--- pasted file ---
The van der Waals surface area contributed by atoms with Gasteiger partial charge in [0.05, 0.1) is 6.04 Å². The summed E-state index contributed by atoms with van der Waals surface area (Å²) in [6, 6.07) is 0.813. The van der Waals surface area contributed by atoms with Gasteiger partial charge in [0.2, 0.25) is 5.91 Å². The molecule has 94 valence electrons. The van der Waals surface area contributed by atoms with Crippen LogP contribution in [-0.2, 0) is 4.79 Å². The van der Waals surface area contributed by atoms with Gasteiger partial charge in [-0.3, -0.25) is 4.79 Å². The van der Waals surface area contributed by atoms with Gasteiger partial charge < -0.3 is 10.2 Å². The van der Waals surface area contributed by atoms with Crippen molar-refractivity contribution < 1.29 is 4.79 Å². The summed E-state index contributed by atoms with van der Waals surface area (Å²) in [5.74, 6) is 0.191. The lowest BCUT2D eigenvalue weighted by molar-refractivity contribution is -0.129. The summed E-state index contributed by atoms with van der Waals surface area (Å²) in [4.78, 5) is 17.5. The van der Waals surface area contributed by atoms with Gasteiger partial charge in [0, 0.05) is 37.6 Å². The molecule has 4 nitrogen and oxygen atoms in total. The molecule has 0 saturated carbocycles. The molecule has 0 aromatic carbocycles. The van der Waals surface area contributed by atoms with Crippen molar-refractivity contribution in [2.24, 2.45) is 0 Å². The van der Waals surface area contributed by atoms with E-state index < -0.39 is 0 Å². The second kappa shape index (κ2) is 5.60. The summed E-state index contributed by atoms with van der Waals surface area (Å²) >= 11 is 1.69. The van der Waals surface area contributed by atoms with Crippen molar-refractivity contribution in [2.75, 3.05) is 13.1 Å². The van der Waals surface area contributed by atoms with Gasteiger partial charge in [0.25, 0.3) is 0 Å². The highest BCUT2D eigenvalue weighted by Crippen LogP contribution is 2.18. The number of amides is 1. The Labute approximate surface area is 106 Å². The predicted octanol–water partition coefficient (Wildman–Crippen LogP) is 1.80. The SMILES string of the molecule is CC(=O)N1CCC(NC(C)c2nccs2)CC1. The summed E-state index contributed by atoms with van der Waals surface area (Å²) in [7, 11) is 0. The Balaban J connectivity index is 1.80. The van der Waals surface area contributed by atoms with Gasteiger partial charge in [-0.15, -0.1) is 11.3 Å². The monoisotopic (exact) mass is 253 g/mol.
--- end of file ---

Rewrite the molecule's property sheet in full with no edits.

The van der Waals surface area contributed by atoms with Gasteiger partial charge in [0.05, 0.1) is 6.04 Å². The summed E-state index contributed by atoms with van der Waals surface area (Å²) in [6, 6.07) is 0.813. The van der Waals surface area contributed by atoms with Gasteiger partial charge in [0.2, 0.25) is 5.91 Å². The molecule has 94 valence electrons. The van der Waals surface area contributed by atoms with Crippen LogP contribution in [-0.2, 0) is 4.79 Å². The van der Waals surface area contributed by atoms with Gasteiger partial charge in [-0.3, -0.25) is 4.79 Å². The van der Waals surface area contributed by atoms with Gasteiger partial charge < -0.3 is 10.2 Å². The van der Waals surface area contributed by atoms with Crippen molar-refractivity contribution < 1.29 is 4.79 Å². The summed E-state index contributed by atoms with van der Waals surface area (Å²) in [5.74, 6) is 0.191. The lowest BCUT2D eigenvalue weighted by molar-refractivity contribution is -0.129. The summed E-state index contributed by atoms with van der Waals surface area (Å²) in [4.78, 5) is 17.5. The van der Waals surface area contributed by atoms with Gasteiger partial charge in [0, 0.05) is 37.6 Å². The molecule has 4 nitrogen and oxygen atoms in total. The molecule has 0 saturated carbocycles. The molecule has 0 aromatic carbocycles. The van der Waals surface area contributed by atoms with Crippen molar-refractivity contribution in [2.24, 2.45) is 0 Å². The van der Waals surface area contributed by atoms with E-state index < -0.39 is 0 Å². The second kappa shape index (κ2) is 5.60. The summed E-state index contributed by atoms with van der Waals surface area (Å²) >= 11 is 1.69. The van der Waals surface area contributed by atoms with Crippen molar-refractivity contribution in [2.75, 3.05) is 13.1 Å². The van der Waals surface area contributed by atoms with Gasteiger partial charge in [0.25, 0.3) is 0 Å². The highest BCUT2D eigenvalue weighted by Crippen LogP contribution is 2.18. The number of amides is 1. The Labute approximate surface area is 106 Å². The predicted octanol–water partition coefficient (Wildman–Crippen LogP) is 1.80. The SMILES string of the molecule is CC(=O)N1CCC(NC(C)c2nccs2)CC1. The summed E-state index contributed by atoms with van der Waals surface area (Å²) in [7, 11) is 0. The Balaban J connectivity index is 1.80. The van der Waals surface area contributed by atoms with Gasteiger partial charge in [-0.15, -0.1) is 11.3 Å². The monoisotopic (exact) mass is 253 g/mol.